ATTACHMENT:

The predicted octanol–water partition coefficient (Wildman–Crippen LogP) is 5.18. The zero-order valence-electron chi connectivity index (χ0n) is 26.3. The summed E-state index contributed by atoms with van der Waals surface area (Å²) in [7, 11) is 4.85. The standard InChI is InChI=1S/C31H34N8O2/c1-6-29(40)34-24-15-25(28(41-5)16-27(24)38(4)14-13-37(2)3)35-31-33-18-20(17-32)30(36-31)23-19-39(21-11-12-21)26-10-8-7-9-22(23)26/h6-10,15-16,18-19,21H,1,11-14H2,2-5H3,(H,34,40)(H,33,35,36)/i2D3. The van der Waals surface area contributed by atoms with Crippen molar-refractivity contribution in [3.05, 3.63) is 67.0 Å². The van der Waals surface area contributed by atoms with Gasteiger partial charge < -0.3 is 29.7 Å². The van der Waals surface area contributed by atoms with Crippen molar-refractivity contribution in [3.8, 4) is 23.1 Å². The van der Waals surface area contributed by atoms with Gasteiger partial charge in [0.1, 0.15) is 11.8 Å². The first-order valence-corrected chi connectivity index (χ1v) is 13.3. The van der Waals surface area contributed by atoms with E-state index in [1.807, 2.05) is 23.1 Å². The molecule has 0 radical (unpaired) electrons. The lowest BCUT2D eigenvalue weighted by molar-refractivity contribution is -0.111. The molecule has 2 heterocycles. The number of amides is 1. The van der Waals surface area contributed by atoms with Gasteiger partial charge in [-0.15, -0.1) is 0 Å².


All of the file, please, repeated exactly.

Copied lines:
The predicted octanol–water partition coefficient (Wildman–Crippen LogP) is 5.18. The zero-order valence-electron chi connectivity index (χ0n) is 26.3. The summed E-state index contributed by atoms with van der Waals surface area (Å²) in [7, 11) is 4.85. The standard InChI is InChI=1S/C31H34N8O2/c1-6-29(40)34-24-15-25(28(41-5)16-27(24)38(4)14-13-37(2)3)35-31-33-18-20(17-32)30(36-31)23-19-39(21-11-12-21)26-10-8-7-9-22(23)26/h6-10,15-16,18-19,21H,1,11-14H2,2-5H3,(H,34,40)(H,33,35,36)/i2D3. The van der Waals surface area contributed by atoms with Crippen molar-refractivity contribution in [3.05, 3.63) is 67.0 Å². The van der Waals surface area contributed by atoms with Gasteiger partial charge < -0.3 is 29.7 Å². The van der Waals surface area contributed by atoms with Crippen molar-refractivity contribution in [3.8, 4) is 23.1 Å². The van der Waals surface area contributed by atoms with Gasteiger partial charge in [0.1, 0.15) is 11.8 Å². The first-order valence-corrected chi connectivity index (χ1v) is 13.3. The van der Waals surface area contributed by atoms with E-state index in [1.807, 2.05) is 23.1 Å². The molecule has 0 radical (unpaired) electrons. The lowest BCUT2D eigenvalue weighted by molar-refractivity contribution is -0.111. The molecule has 2 heterocycles. The number of amides is 1. The van der Waals surface area contributed by atoms with Gasteiger partial charge in [-0.15, -0.1) is 0 Å².